Eco-tourism plan for Dirk Hartog Island
■ Plans to transform Dirk Hartog Island from a hidden gem to an ecotourism hot spot are moving into high gear, with an eco-camp proposed for the historic island.
A master plan for an eco-camp, close to where Dutchman Dirk Hartog became the first known European to set foot on WA’s coast in 1616, has been submitted to the Department of Parks and Wildlife.
The Turtle Bay camp would comprise about 20 big “tents” for shortterm stays.
The eco-camp is independent of a plan for up to 33 self-contained short-stay units on another part of the island, Sunday Island Bay.
The camp and villas are collectively intended to boost Dirk Hartog Island’s appeal as a naturebased tourism destination ahead of next year’s 400th anniversary of Hartog’s landing.
Both plans are driven by the Wardle family, who operate the island’s eco-lodge and camping facilities.
The family once held a pastoral lease over the island and acquired parcels of freehold land via a deal with the WA Government.
The 62,000ha island is a World Heritage site and land uses have been restricted and tourism facilities limited. The only tourist facilities on the northern side of the island near Turtle Bay are camping areas with freestanding timber buildings open to the elements.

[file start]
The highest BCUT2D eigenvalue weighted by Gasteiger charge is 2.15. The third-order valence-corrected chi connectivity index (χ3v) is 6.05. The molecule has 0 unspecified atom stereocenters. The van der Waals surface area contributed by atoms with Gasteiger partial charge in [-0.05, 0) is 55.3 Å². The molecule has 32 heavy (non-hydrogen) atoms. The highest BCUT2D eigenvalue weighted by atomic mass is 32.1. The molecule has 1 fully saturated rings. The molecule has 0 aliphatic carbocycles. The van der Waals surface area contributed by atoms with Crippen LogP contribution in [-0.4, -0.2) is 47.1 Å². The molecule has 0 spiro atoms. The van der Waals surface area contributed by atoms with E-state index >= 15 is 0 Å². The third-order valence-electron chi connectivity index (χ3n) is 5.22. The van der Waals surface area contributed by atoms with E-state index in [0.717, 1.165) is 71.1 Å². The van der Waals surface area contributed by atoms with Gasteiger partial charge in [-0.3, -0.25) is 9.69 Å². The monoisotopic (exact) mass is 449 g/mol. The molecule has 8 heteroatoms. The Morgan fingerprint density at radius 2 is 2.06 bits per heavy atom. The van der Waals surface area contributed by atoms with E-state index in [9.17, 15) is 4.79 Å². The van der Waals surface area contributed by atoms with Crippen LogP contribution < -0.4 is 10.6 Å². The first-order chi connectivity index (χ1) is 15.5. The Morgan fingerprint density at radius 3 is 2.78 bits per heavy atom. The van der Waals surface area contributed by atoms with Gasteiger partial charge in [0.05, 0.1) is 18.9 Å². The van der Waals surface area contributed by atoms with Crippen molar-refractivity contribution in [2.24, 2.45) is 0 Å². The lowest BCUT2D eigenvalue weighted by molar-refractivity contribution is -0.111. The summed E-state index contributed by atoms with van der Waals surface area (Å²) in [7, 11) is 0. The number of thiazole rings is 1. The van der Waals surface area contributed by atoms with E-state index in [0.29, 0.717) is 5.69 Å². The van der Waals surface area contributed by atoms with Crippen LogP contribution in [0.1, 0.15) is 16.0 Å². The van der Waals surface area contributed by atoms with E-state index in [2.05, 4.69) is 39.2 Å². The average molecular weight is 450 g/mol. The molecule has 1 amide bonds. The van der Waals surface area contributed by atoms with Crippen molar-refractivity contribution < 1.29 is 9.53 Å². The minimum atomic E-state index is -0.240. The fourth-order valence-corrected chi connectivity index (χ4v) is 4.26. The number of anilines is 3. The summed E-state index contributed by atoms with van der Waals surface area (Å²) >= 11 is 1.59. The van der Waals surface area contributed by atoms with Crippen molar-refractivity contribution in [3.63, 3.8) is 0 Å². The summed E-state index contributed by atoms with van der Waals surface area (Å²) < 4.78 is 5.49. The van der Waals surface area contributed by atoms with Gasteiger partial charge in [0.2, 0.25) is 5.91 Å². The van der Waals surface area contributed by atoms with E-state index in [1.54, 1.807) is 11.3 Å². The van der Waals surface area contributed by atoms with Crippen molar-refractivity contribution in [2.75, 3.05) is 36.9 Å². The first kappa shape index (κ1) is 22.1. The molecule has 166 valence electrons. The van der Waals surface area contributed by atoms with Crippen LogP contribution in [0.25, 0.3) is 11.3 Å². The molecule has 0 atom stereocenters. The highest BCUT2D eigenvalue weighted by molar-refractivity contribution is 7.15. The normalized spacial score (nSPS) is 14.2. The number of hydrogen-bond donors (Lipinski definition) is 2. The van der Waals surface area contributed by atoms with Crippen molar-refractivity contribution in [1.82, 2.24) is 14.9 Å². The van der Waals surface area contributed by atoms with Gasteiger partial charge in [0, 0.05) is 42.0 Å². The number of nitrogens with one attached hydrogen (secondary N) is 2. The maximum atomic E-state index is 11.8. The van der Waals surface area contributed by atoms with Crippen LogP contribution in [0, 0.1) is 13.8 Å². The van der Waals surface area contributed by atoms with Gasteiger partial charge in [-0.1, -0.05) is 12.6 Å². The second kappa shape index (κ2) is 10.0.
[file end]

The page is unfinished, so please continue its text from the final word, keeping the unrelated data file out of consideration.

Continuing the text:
The Wardles have environmental approval for the development of the first eight accommodation units, three of which have been sold.
Kieran Wardle, whose grandfather Sir Thomas Wardle secured the pastoral lease in 1968 and who lives part-time on the island and manages the eco-lodge, said that without more facilities on the island it would be impossible to capitalise on the interest sparked by next year’s anniversary.
“There’s just not going to be enough space for the celebrations,” he said.
The celebrations are expected to bring a flood of new visitors. The Government has spent $6 million upgrading Denham.
Years have been spent on a program to restore the habitats of the island, including removing introduced flora and fauna and reintroducing locally extinct wildlife.
Celebrations will include a Dirk Hartog Festival and a trip from Bunbury to Shark Bay by the replica ship Duyfken — not based on Hartog’s vessel but another Dutch ship of the era.